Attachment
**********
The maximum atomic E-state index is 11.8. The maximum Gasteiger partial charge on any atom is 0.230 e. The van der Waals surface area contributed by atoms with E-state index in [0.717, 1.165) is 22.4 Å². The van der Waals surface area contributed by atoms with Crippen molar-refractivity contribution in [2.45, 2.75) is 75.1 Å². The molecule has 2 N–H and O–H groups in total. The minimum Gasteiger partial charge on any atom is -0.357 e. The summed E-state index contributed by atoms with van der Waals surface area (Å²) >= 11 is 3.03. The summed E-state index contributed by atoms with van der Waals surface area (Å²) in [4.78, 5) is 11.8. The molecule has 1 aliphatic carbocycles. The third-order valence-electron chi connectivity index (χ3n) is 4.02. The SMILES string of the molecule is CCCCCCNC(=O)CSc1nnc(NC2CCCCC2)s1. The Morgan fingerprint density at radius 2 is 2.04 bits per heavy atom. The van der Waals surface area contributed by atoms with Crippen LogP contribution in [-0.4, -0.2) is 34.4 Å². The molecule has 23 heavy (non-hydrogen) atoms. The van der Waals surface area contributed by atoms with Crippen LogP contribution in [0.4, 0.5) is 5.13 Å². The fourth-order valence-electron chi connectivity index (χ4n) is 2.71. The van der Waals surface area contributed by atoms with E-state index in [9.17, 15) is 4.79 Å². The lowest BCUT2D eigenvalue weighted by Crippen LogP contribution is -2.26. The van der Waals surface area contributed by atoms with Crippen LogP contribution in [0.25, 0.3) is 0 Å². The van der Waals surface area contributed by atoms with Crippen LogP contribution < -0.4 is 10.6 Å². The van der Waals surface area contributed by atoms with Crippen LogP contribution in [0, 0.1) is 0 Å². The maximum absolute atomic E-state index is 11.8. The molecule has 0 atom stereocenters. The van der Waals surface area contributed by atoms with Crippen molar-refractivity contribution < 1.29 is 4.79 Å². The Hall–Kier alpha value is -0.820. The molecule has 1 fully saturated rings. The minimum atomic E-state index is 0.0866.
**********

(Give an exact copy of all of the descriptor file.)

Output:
The maximum atomic E-state index is 11.8. The maximum Gasteiger partial charge on any atom is 0.230 e. The van der Waals surface area contributed by atoms with E-state index in [0.717, 1.165) is 22.4 Å². The van der Waals surface area contributed by atoms with Crippen molar-refractivity contribution in [2.45, 2.75) is 75.1 Å². The molecule has 2 N–H and O–H groups in total. The minimum Gasteiger partial charge on any atom is -0.357 e. The summed E-state index contributed by atoms with van der Waals surface area (Å²) >= 11 is 3.03. The summed E-state index contributed by atoms with van der Waals surface area (Å²) in [4.78, 5) is 11.8. The molecule has 1 aliphatic carbocycles. The third-order valence-electron chi connectivity index (χ3n) is 4.02. The SMILES string of the molecule is CCCCCCNC(=O)CSc1nnc(NC2CCCCC2)s1. The Morgan fingerprint density at radius 2 is 2.04 bits per heavy atom. The van der Waals surface area contributed by atoms with Crippen LogP contribution in [-0.4, -0.2) is 34.4 Å². The molecule has 23 heavy (non-hydrogen) atoms. The van der Waals surface area contributed by atoms with Crippen LogP contribution in [0.4, 0.5) is 5.13 Å². The fourth-order valence-electron chi connectivity index (χ4n) is 2.71. The van der Waals surface area contributed by atoms with E-state index in [9.17, 15) is 4.79 Å². The lowest BCUT2D eigenvalue weighted by Crippen LogP contribution is -2.26. The van der Waals surface area contributed by atoms with Crippen LogP contribution in [0.25, 0.3) is 0 Å². The van der Waals surface area contributed by atoms with Crippen LogP contribution < -0.4 is 10.6 Å². The van der Waals surface area contributed by atoms with Crippen LogP contribution in [0, 0.1) is 0 Å². The maximum absolute atomic E-state index is 11.8. The molecule has 0 atom stereocenters. The van der Waals surface area contributed by atoms with Crippen molar-refractivity contribution < 1.29 is 4.79 Å². The Hall–Kier alpha value is -0.820. The molecule has 1 fully saturated rings. The minimum atomic E-state index is 0.0866.